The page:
172. JAFFE: (ARROGANT) I am Jaffe, the household butler and factotum.
173. TONY: Right.
174. SOUND:  MALE FOOTSTEPS. DOOR CLOSING — LET IT FINISH.
175. JAFFE: Please wait here.
176. SOUND:  FEMALE FOOTSTEPS APPROACHING — LET IT FINISH.
177. MRS MYRAVEIL: Mr. Wells? Jaffe tells me you are a detective. How may I help you?
178. TONY: Thanks for agreeing to see me. It’s about your son?
179. MRS MYRAVEIL: Jonathan? He’s upstairs. Shall I send for him?
180. TONY: No ma’am, you misunderstand. I’m here about your youngest son.
181. SOUND:  ODD RINGING CHIME — UNDER.
182. MRS MYRAVEIL: (CONFUSED) But I don’t… oh. But wait… I do have a younger boy. (VAGUELY) Chester…?
183. TONY: Yes ma’am. You and your husband made a report to the police that he had been
184. MRS MYRAVEIL: (CONFUSED) Kidnapped?… No, he’s… somewhere… he’s staying with… he’s with friends. Yes, with friends.
185. TONY: Ma’am, do you have a photo of the boy?
186. MRS MYRAVEIL: Of Jonathan?
187. TONY: No, Mrs. Myraveil. Of Chester.
188. MRS MYRAVEIL: But I don’t know anyone named… (CONFUSED) Wait, no. Chester’s staying with friends.
189. TONY: Can I have the names and addresses of these friends?
190. MRS MYRAVEIL: Mr. Wells. Everything is fine. We don’t need the police. Thank you. Please go.
191. TONY: Mrs. Myraveil, are you alright?
192. MRS MYRAVEIL: What? Yes. I think I just need to… I just need to lie down.
193. JAFFE: (FIRMLY) I believe you should leave now, Mr Wells.
194. TONY: Of course. Thank you for your time, Mrs Myraveil.
(NARRATING) The sword didn’t have to tell me that something was very wrong in that house. I wasn’t sure I bought the idea that magic was involved but something was definitely making the hair on the back of my neck stand up. I went back to the car and told Claire what I had seen. It was time we had a talk with young Harry Jones.
195. MUSIC:  (BRIDGE) NEUTRAL SCENE ENDER — LET IT FINISH.
196. MUSIC:  CLOSING THEME AND CREDITS – LET IT FINISH.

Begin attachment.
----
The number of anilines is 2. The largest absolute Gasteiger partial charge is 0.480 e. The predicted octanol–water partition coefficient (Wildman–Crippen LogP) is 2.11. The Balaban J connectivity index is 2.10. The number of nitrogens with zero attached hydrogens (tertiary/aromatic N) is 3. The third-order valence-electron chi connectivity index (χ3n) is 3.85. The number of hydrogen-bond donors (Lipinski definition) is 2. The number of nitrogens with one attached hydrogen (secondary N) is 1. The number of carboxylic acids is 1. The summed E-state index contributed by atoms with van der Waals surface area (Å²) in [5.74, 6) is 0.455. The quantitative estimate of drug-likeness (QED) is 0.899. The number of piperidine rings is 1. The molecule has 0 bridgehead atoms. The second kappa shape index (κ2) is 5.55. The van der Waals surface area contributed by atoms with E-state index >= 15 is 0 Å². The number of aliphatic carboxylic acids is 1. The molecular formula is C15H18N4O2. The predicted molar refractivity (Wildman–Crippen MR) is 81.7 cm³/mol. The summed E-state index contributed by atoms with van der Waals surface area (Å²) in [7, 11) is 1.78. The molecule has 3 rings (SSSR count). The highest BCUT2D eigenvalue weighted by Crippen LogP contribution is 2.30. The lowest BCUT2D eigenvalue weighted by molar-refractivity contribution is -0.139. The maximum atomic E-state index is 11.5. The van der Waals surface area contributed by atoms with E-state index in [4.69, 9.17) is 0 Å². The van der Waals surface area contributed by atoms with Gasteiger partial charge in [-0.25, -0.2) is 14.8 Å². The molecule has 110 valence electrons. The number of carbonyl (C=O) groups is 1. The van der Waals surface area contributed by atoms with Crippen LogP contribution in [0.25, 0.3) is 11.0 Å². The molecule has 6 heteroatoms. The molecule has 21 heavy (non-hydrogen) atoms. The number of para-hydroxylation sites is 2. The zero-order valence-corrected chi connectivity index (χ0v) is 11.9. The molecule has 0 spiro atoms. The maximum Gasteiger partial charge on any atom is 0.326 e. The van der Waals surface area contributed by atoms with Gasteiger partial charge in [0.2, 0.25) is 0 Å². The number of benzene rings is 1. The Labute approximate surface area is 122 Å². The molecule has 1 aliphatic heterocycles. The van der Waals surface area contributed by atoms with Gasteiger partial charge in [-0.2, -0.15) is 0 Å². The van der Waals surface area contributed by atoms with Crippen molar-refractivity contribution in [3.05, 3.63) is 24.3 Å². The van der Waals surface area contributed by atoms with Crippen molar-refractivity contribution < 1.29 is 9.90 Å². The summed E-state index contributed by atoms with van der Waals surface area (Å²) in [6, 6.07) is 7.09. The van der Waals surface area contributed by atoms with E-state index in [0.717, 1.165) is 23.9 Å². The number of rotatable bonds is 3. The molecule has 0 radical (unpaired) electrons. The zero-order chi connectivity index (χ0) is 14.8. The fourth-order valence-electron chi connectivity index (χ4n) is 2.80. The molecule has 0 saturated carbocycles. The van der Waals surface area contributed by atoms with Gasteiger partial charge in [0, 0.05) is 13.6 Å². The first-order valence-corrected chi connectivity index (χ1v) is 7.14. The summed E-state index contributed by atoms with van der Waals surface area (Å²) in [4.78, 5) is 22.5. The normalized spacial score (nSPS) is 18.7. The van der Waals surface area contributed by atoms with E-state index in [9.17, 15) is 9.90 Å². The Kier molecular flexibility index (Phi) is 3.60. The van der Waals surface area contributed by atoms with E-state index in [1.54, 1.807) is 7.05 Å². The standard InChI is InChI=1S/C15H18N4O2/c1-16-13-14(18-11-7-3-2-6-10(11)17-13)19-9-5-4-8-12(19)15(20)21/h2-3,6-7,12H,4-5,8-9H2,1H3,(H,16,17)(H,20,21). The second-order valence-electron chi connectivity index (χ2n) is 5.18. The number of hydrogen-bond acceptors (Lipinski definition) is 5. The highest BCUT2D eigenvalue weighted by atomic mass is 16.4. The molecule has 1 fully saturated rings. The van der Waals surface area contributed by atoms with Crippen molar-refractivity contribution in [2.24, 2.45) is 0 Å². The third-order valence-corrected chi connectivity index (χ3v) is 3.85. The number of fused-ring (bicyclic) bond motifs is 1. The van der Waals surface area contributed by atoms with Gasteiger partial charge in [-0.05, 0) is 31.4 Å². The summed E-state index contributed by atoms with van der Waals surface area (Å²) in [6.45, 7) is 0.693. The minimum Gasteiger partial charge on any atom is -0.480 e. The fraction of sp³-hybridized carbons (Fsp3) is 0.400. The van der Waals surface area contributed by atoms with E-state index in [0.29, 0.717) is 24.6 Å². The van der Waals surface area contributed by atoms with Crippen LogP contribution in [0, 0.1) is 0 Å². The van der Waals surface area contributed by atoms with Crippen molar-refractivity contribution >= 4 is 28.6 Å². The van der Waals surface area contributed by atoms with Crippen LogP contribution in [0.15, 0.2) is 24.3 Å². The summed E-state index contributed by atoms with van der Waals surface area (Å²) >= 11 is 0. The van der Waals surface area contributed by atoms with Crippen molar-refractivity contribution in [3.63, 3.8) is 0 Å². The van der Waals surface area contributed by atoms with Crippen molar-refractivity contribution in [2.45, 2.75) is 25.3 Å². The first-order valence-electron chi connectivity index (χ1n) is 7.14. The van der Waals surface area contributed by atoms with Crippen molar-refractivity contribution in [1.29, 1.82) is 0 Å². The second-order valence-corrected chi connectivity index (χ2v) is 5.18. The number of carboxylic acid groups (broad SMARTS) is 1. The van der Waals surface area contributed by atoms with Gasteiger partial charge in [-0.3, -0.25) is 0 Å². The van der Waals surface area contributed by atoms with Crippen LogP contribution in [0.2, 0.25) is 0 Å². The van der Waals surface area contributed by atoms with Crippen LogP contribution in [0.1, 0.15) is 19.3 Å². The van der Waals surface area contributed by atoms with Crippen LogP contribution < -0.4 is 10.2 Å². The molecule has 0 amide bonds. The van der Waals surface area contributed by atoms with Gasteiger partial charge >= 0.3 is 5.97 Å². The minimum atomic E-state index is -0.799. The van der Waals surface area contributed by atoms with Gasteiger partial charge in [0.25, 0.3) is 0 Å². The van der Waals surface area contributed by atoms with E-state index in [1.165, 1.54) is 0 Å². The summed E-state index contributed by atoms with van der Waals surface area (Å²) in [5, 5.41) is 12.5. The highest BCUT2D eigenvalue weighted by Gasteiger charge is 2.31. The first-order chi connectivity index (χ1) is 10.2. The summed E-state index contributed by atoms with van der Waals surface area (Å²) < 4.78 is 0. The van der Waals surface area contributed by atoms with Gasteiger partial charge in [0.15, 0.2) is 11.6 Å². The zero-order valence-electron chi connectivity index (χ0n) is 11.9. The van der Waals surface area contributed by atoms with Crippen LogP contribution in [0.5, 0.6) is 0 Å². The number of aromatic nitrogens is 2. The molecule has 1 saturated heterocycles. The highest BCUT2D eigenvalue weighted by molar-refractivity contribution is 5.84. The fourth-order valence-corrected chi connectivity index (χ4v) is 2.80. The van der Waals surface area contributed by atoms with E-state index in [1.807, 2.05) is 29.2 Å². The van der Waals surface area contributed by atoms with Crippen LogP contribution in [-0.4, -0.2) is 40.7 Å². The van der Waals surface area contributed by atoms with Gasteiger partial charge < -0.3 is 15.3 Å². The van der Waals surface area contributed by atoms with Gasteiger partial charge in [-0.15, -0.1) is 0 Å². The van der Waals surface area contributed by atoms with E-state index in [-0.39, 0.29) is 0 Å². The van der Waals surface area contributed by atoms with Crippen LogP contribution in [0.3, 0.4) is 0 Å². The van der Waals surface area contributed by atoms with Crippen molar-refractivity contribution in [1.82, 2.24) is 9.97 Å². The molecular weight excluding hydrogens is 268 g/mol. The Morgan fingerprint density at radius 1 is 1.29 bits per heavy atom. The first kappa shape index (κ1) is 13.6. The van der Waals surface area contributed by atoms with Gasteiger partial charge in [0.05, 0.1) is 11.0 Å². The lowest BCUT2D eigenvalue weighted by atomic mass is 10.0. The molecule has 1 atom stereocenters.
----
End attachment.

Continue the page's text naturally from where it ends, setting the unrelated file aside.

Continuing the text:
CASTING SHEETS — MAJOR CHARACTERS
TONY WELLS: I’m a detective in a city full of liars, cheats, killers, and con-men. You’d think that would have made me a cynic. And I guess it has a little. But underneath the hard-boiled exterior, I actually give a damn. I do this job because I want to keep people safe from the animals and predators who roam the dark side of the city. I believe in heroes, or at least I want to believe in them. Right now I’m not the most popular detective on the force — the Commissioner and the Lieutenant have both got it in for me — but I would never have guessed how much more complicated my life is about to become.
CLAIRE TEMPLETON: I’m the crime reporter for the Star City Tribune. I know everyone in this town from the mayor down to the guys who pick up your garbage at four in the morning. I’m good at my job too, which is why I get myself into so many scrapes and tight corners. I’m fearless, determined, and always get my story — even when there’s no one with the courage to print it!
MAGIC SWORD (FRED): I’m a magical sword and I inherit my personality from the world around me. I’m a wise-talking smart alec who’s always laughing at the expense of my owner. Possibly because I can’t be destroyed — magical, remember — I see myself as superior to ordinary mortals. Nothing bothers me particularly and I love giving advice. I will probably be advising my new master on the proper etiquette for being swallowed by a dragon while he is being munched upon.